As main course the choice is pretty interesting too, beside the traditional roast beef for Sunday lunch (including a glass of wine – £10), there are  cornish crab, jersey royal potatoes and aioli (£12.50), seared squid, grilled polenta, wild rocket and red chilli (£10.75), pan fried lemon sole, green beans and red wine dressing (£13.75), sauté veal kidneys, gratin dauphinois and grain mustard sauce (£9) per example. We decided on the lemon sole and the cornish crab.
For dessert we had a passion fruit jelly, berries and ice cream (£5.25) and a pot-au-chocolate with biscotti (£6.50).

The chicken liver parfait was good, not as good as Chez Linday in Richmond (where the toast was excellent) but as good as the County Arms in Wandsworth Common or the Tide End Cottage in Teddington and both places had good chicken liver parfait. The steamed razor clams were good (but unfortunately some sand in one of them ruined an otherwise good experience).

The crab was decent but I needed to fight with my fork and knife to get the flesh out and they did not provide the tool for crushing the shell of the crab legs. It was only after a while that I got a bowl of water with lemon so I could rinse my fingers. I have to say the service, whilst friendly, was not really attentive. The aioli was fine and the jersey royal potaoes excellent, warm and perfectly cooked.
The pan fried lemon sole with the red wine dressing was beautifully cooked, and very nicely presented too. The flesh was firm and tender, whilst remaining very moist and with a very nice flavour. I would certainly take that again. The accompanying green beans were nicely cooked – again firm, well flavoured, and not over-seasoned. The dish as a whole could perhaps have benefited from an additional side, such as dauphinois potato, but overall was very good.

The passion fruit jelly was really good, not over sweet at all, and the berries with the vanilla ice cream were a good mix. The pot au chocolat was nicely rich without being over sweet, and had a nice firm texture. Its accompanying biscotti was excellent.
 

Inside Rick's Café

Inside Rick's Café

Easy to drink Henry Marionette Touraine Gamay 2007

Easy to drink Henry Marionette Touraine Gamay 2007

Steamed razor clams in garlic and white wine

Steamed razor clams in garlic and white wine

Chicken liver parfait, gherkins, onion marmalade and toast

Chicken liver parfait, gherkins, onion marmalade and toast

Pan fried lemon sole, green beans and red wine dressing

Pan fried lemon sole, green beans and red wine dressing

Cornish crab, jersey royal potatoes and aioli

Cornish crab, jersey royal potatoes and aioli

Front view of the crab

Front view of the crab

Pot-au-chocolat with biscotti

Pot-au-chocolat with biscotti

Passion fruit jelly, berries and ice cream

Passion fruit jelly, berries and ice cream

Cost and conclusion: it was £78.69 including the “optional” 12.5% service charge added automatically to the bill. The 3 course lunch was good, same for the wine but we feel the total cost is overpriced, especially if you consider the surrounding. For the same amount, you can eat very well at the French restaurant Bellevue Rendez-vous (was Mini Mundus) next to Wandsworth Common or at Chez Lindsay in Richmond. In the same area you have Limoncello if you are into Italian food. Now, if you stick just to the Sunday’s roast beef, served with yorkshire pudding, roast potatoes, root vegetables, spring green and a glass of wine it only costs £10, which is an excellent value for money.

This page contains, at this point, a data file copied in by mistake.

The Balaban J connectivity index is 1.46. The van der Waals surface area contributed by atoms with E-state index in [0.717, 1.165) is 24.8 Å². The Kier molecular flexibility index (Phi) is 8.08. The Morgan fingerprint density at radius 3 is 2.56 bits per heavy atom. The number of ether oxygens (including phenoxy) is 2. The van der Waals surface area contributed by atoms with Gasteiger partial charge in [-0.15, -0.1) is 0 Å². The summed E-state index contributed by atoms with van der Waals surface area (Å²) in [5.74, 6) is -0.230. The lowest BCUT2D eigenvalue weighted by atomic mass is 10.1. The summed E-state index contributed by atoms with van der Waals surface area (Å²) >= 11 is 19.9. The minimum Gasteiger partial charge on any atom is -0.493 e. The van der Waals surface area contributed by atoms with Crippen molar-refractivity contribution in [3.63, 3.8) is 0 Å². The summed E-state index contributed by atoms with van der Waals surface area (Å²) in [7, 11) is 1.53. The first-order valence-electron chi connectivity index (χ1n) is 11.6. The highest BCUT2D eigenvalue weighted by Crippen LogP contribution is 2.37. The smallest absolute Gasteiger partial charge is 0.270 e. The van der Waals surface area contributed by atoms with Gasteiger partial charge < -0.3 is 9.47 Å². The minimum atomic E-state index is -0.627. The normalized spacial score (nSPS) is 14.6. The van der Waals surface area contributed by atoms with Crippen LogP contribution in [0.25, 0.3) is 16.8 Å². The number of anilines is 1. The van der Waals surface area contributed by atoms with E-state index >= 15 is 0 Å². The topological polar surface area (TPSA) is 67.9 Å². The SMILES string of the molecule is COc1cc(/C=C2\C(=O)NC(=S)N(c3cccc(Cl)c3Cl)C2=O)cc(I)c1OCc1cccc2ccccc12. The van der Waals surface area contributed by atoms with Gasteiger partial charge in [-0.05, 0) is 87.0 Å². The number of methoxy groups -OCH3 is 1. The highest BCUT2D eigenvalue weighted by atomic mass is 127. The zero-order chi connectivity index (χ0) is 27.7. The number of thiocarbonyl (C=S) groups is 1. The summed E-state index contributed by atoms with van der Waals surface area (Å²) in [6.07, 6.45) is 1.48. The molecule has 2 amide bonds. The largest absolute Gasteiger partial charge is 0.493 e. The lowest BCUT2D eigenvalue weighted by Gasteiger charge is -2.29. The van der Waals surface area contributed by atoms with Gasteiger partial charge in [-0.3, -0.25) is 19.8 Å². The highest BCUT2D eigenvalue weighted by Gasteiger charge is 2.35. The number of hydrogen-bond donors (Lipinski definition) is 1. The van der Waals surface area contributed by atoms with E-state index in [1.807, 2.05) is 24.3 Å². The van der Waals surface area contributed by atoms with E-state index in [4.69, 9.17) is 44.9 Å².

Rick's Café on Urbanspoon

Kings Head Pub Tooting, London, SW17 7PB
May 12th, 2009 by Olivier

Kings Head Pub
84 Upper Tooting Road, Tooting
SW17 7PB London

Kings Head pub

Reviewed on Tuesday 12 May 2009

Kings Head pub

Kings Head pub

It is surprising to find the Kings Head pub and its imposing old building in a street dominated by Indian/Pakistani restaurants. It is listed on CAMRA inventory of London’s pubs heritage where they say “Designed by the prolific pub architect, W. M. Brutton, and built in 1896. An architecturally eclectic confection outside but retaining important remnants of the original building – tilework, screens, etched glass, counter and bar-back and also a large and imposing billiard room.” We have to agree it is a very nice pub, extremely spacious compared to many other pubs. The downside was the atmosphere, or the lack of it. Maybe because of its dimensions it appeared somewhat empty.

Like in any pub, the meals go from sausages to curry. For example they had fish and chips (hand-battered fish with chips, minted mushy peas, tartare sauce and a seared half lemon – £6.75), the pie of the day served with mash, seasonal vegetables and gravy (£5.95), the sausage of the day served with mash and a sticky onion gravy (£6.25), a lemon and garlic chicken skewers (two marinated chicken skewers served with rice, roasted vegetables and a low fat garlic and mint yoghurt dressing – £7.35),  a spicy roasted half chicken served with salad, chips and salsa (£7.60), moules frites served with fries and mayonnaise (£8.55) or a steak frites (grilled bavette steak with fries and béarnaise sauce, served with a watercress garnish – £7.15) .
We ordered the fish and chips and the steak frites with two pints of Budvar. The steak was well cooked and tender and the béarnaise sauce was good. The fries could have been warmer and crispier.

The counter

The counter

Nice decoration

Nice decoration

A pint of Budvar beer

A pint of Budvar beer

Steak frites

Steak frites

Fish and chips

Fish and chips

The two meals

The two meals

Cost and conclusion: £20.82 for two pub meals and two pints, it is fair. It is not a gastro pub, but the food was decent and the beer good. What else to ask from a pub as even the design was impressive? Well, probably some buzz as it is lacking some soul. Still, a good place to stop if you feel hungry in the area and are looking for a pub meal. In the same street a minute walk away toward Tooting Broadway tube station there is Al Mirage if you are into curry.

Kings Head on Urbanspoon